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In the modest tradition that is associated with Canada, few monuments have been built to honour Sir John A. Macdonald. Unlike his nation-founding peers, Macdonald's role in building this country has left little physical evidence on the Canadian landscape.
George Washington, for example, is commemorated by coins and paper currency, a university, a 500-foot tall monument, a capital city, a state, a bridge and even a mountain with his likeness permanently carved into it, all in recognition of his efforts in building the United States of America. But Macdonald, although every bit as integral to the genesis of his country as Washington was to his, has seemed to slip from the Canadian consciousness. There are no cities or provinces named in his honour, no institutes of higher learning, no monumental landmarks.
Even the pieces of our country that do bear his name-such as the shared honour of the Macdonald-Cartier freeway (Highway 401 in Ontario) and the Macdonald-Cartier International Airport in Ottawa-are rarely called by their formal titles. His image also adorns the Canadian $10 bill, but it took 110 years for Canadian parliamentarians to commemorate Macdonald with a national day named for him-January 11, which is recognized as Macdonald's birthday. But the day usually comes and goes unnoticed, without so much as a mention in newspapers and on television.
"Canadians . . . for all their becoming modesty, do not seem well equipped to deal with greatness, to praise famous men and women," said Liberal MP John Godfrey, the sponsor of the Sir John A. Macdonald Day bill, during debate in the House of Commons in 2001.
"It is regrettable that in Canada, with those examples before us . . . we lack that kind of robust celebration of our great historical figures and the great moments in our history," said Canadian Alliance (now Conservative) MP Jason Kenney, also during the debate.
The high regard in which Ottawa's political class holds Macdonald is not always reflected in other regions. In Victoria, British Columbia, where Macdonald ran for a seat in Parliament in 1870 after Kingston voters rejected him, the Victoria Times-Colonist published a blistering editorial in 2000 criticizing Macdonald's legacy in its city and province. The editorial was published during a debate over whether to move the city's Macdonald statue from its location in a troubled neighbourhood to a more publicly acceptable spot. "It can be argued that Sir John A. is fine where he is," the editorial stated, "perfectly representative of government as he stares blindly at the drug dealing and prostitution on Broad Street without doing a damn thing about it."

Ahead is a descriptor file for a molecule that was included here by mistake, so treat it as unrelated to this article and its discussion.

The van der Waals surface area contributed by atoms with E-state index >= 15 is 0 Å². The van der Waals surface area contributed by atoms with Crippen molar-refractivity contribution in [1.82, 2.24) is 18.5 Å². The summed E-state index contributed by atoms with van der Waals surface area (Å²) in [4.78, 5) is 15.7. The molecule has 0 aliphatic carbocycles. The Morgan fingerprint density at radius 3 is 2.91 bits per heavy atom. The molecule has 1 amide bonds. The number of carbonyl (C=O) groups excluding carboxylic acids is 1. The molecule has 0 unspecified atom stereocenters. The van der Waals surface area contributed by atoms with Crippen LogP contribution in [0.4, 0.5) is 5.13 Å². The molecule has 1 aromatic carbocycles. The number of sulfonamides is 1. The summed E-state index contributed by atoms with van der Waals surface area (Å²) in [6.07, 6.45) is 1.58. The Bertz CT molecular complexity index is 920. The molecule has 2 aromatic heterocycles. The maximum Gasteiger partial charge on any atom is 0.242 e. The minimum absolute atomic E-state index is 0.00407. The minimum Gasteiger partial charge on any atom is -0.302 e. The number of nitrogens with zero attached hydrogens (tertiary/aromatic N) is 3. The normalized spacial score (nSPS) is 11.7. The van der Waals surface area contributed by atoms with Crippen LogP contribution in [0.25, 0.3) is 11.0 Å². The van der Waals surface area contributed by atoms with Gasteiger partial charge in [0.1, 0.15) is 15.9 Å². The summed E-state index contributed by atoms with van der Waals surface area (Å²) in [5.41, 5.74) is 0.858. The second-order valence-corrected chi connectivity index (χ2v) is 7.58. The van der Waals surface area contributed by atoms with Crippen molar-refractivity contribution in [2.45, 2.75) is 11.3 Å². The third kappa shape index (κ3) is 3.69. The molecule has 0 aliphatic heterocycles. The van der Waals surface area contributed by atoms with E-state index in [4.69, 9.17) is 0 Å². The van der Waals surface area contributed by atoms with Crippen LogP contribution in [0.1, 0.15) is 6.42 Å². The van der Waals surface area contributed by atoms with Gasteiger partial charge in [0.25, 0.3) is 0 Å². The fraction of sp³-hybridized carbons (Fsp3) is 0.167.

Macdonald's policies on federalism shaped constitutional debates a century after his death. Former Progressive Conservative prime minister Brian Mulroney used Macdonald's own words to win support for his constitutional reforms package known as the Charlottetown Accord, which sought to recognize Quebec as a "distinct society."
"In choosing federalism, we put an end to the notion that the path to Canadian unity lay through submerging our diversity in a unitary state," Mulroney said at an address at Macdonald's grave in 1991. "Rather, we chose a system in which provinces are sovereign in their respective areas."
Several of Macdonald's modern peers have said that his true legacy is the way he pieced Canada together-through patience, pragmatism and patriotism. "We don't put a value on coalition and consensus like he did," said Preston Manning, former aspirant to the Prime Minister's Office as the leader of the Reform Party of Canada. "When people look to cross party lines, it's almost looked on as a weakness rather than a strength. In a country that is as diverse as Canada, you can't hold it together unless you had those skills. And Macdonald had those skills."
According to Conservative Senator Hugh Segal, Macdonald's legacy to the country is the country itself. "Without Macdonald we'd be a country that begins somewhere at the Manitoba-Ontario border that probably goes throughout the east. Newfoundland would be like Alaska and I think that would also go for Manitoba, Saskatchewan, Alberta and B.C. We'd be buying our oil from the United States. It would diminish our quality of life and range of careers, and our role in the world would have been substantially reduced."
In 2004, a CBC television contest named Sir John A. Macdonald the eighth greatest Canadian of all time. Ahead of him were two other prime ministers, a provincial premier and a brash hockey commentator. The seven ahead of Macdonald have all achieved success, perhaps greatness, but without Macdonald, there may not have been a country where they could become great.